SEL Focus: Relationship Skills
Demonstrate the ability to effectively collaborate and navigate relationships while valuing different and diverse perspectives, abilities, backgrounds, and cultures. Check out this short video about how relationship skills affect learning and how important it is to foster healthy communication.
October is Bullying Prevention Month
Recognize, Report, Refuse! October is National Bullying Prevention Month, a time to focus and raise awareness on bullying. Bullying is unwanted, aggressive behavior that involves a real or perceived power imbalance. The behavior is repeated, one-sided and happening on purpose. Bullying includes actions such as making threats, spreading rumors, attacking someone physically or verbally, and excluding someone from a group on purpose. Bullying can also take place through technology, known as cyberbullying. Examples of cyberbullying include mean text messages or emails, rumors sent by email or posted on social networking sites, and embarrassing pictures, videos, websites, or fake profiles.
Childhood bullying is a significant problem nationwide. It can cause school absenteeism, mental and physical stress, poor school performance, poor self-esteem, and in some cases, school violence. Students who experience bullying are at increased risk for depression, anxiety, sleep difficulties, lower academic achievement, and dropping out of school. Bullying can also happen online. Reports of cyberbullying among public school attending students are highest for middle school (33%), followed by high school (30%), combined schools (20%) and primary schools (5%). School board members, superintendents, teachers, and parents play a critical role in creating a climate where bullying is not tolerated. It has been proven when adults and children stand together, bullying ends.
APS teaches bullying prevention to educate and empower students to help create safe and supportive school communities. Throughout this month, counselors will engage in various bullying prevention efforts such as; reinforcing the three Rs of bullying prevention, Recognize, Report and Refuse, participating in Wear Orange Unity Day to show unity for kindness, support, and inclusion, and spreading the Upstander Pledge, a commitment to standing up for others. Everyone can do something to help prevent bullying; individuals, schools, and communities each have an important role. Learn what you can do. APS provides a host of resources and helpful FAQs surrounding bullying. View this short video about our efforts. https://www.apsva.us/student-services/bully-prevention/
Rules to help everyone feel safe & respected
- Recognizing bullying – hurtful behavior that is repetitive and one-sided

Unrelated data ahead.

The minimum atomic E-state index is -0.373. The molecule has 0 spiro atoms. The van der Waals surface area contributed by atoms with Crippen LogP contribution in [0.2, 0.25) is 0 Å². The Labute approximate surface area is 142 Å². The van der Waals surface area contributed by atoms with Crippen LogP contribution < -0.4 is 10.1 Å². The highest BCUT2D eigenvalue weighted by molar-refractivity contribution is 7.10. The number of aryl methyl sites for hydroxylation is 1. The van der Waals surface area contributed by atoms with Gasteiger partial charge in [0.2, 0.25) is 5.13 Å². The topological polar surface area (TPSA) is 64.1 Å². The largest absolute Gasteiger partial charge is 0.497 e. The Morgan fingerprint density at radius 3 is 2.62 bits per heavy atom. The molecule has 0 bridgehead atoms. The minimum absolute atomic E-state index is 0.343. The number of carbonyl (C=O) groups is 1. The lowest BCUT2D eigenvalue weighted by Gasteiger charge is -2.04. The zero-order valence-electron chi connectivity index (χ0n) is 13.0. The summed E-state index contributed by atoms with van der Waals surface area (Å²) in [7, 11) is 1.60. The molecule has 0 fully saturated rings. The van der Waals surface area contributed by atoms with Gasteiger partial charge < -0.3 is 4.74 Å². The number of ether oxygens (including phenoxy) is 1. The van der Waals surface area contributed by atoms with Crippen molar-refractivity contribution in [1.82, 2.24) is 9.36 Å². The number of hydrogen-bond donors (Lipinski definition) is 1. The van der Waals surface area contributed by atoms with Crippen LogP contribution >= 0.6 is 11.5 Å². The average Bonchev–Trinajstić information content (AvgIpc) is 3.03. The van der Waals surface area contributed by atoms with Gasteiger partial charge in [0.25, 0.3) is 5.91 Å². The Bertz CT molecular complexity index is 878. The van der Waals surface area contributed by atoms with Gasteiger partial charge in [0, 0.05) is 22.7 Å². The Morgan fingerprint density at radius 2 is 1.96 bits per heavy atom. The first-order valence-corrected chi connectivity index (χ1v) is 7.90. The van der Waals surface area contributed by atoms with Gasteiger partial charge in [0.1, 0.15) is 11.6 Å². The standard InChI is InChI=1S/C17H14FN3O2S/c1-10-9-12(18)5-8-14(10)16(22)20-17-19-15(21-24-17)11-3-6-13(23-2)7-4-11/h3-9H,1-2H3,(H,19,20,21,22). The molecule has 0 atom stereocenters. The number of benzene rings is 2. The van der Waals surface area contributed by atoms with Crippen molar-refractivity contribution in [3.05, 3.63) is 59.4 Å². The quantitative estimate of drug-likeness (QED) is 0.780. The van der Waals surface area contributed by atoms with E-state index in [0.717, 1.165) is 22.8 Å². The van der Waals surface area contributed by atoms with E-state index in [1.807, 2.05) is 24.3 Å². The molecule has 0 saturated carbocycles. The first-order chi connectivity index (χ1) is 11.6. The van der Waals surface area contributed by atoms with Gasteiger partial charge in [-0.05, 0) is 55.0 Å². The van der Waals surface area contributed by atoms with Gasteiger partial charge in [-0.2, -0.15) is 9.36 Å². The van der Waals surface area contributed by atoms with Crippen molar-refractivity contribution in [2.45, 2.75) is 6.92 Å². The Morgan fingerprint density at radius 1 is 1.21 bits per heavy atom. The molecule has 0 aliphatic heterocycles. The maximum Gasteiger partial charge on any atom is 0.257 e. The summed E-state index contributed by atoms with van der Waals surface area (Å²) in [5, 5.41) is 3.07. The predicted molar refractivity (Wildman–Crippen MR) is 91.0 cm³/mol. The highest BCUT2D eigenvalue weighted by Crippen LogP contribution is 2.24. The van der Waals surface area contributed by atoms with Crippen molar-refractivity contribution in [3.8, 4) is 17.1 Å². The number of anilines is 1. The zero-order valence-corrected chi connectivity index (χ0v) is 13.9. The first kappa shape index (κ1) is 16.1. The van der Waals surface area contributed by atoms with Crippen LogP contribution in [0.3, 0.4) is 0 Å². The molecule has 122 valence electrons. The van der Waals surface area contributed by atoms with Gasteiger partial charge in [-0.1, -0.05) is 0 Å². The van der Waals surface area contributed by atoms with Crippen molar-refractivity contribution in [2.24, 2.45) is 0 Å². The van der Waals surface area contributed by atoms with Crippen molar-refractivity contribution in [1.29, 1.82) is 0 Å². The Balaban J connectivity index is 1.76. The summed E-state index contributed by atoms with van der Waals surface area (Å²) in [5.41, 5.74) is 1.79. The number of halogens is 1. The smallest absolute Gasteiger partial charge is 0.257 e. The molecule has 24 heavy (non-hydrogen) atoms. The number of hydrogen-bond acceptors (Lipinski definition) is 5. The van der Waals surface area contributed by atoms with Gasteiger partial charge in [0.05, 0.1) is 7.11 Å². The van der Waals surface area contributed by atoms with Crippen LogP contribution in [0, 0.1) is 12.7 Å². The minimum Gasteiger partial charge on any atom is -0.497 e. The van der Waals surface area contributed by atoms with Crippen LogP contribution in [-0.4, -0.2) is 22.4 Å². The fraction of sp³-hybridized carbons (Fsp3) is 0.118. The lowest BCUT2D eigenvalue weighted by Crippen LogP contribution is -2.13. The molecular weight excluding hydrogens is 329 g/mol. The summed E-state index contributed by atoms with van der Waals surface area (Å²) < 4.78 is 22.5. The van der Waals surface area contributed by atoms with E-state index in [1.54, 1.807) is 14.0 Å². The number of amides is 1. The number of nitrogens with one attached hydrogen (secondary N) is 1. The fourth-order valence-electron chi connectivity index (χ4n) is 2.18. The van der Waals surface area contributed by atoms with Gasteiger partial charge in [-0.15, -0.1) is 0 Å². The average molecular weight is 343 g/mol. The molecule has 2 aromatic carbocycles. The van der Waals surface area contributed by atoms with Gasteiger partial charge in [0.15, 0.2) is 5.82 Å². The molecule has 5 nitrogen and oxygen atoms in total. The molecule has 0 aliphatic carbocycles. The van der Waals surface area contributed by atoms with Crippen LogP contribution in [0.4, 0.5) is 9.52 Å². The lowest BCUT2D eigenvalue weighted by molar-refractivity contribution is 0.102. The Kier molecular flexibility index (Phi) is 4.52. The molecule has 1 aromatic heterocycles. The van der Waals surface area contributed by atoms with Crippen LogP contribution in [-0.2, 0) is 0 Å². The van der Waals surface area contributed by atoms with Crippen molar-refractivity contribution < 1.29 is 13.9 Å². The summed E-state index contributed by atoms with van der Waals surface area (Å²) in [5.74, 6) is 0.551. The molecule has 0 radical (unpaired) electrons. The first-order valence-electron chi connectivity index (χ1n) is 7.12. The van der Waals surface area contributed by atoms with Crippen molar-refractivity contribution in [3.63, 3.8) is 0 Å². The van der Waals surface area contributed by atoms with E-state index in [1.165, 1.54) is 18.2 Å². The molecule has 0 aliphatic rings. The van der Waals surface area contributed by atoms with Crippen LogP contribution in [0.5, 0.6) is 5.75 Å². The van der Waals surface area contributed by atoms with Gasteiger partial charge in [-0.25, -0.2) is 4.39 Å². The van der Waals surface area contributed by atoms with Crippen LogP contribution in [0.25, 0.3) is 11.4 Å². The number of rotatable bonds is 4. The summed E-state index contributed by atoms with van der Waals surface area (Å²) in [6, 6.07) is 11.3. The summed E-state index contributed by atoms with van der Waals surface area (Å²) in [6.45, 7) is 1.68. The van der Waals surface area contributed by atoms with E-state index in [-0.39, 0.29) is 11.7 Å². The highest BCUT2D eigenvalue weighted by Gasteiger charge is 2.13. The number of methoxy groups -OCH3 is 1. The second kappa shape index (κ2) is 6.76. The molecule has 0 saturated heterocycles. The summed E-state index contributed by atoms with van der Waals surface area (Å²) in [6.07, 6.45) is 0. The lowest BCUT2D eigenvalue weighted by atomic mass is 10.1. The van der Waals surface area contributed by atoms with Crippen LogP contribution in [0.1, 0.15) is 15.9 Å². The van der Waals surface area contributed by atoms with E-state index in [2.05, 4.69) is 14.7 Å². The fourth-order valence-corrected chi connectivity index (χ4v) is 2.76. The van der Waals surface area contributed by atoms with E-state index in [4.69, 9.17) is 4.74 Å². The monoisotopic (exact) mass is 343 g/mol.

- Reporting bullying – identifying trusted adult you can talk to
- Refusing bullying – use assertiveness skills
- Bystander power – people who see or know about bullying happening
- Bystander responsibility – you can choose to help stop the bullying
- Bystanders to Cyberbullying – Recognize, Refuse, and Report bullying online
UNITY DAY: Wednesday October 20, 2021 WEAR & SHARE ORANGE
Show unity for kindness, acceptance, and inclusion and to send a visible message that no child should ever experience bullying.
National Substance Abuse Prevention Month
Join teens, parents, teachers, and other citizens across America @RedRibbonWeek (October 23-31) #RedRibbonWeek #DrugFreeLooksLikeMe
October was first declared as National Substance Abuse Prevention Month in 2011. Since then, October has been a time to highlight the vital role of substance abuse prevention in both individual and community health and to acknowledge those in recovery, as well as children, parents, family, and friends supporting them. Studies show that the earlier an individual starts smoking, drinking or using other drugs, the greater the likelihood of developing addiction. 9 out of 10 people who abuse or are addicted to nicotine, alcohol or other drugs began using these substances before they were 18. People who began using addictive substances before age 15 are nearly 7 times likelier to develop a substance problem than those who delay first use until age 21 or older. Every year that substance use is delayed during the period of adolescent brain development, the risk of addiction and substance abuse decrease. During this month, we take the time to recognize national and community efforts to decrease substance misuse and addiction. We also gather to remember those who have lost their lives to addiction. October is also a time to celebrate recovery and show support to children, parents, family, and friends, who are directly impacted by the disease of addiction.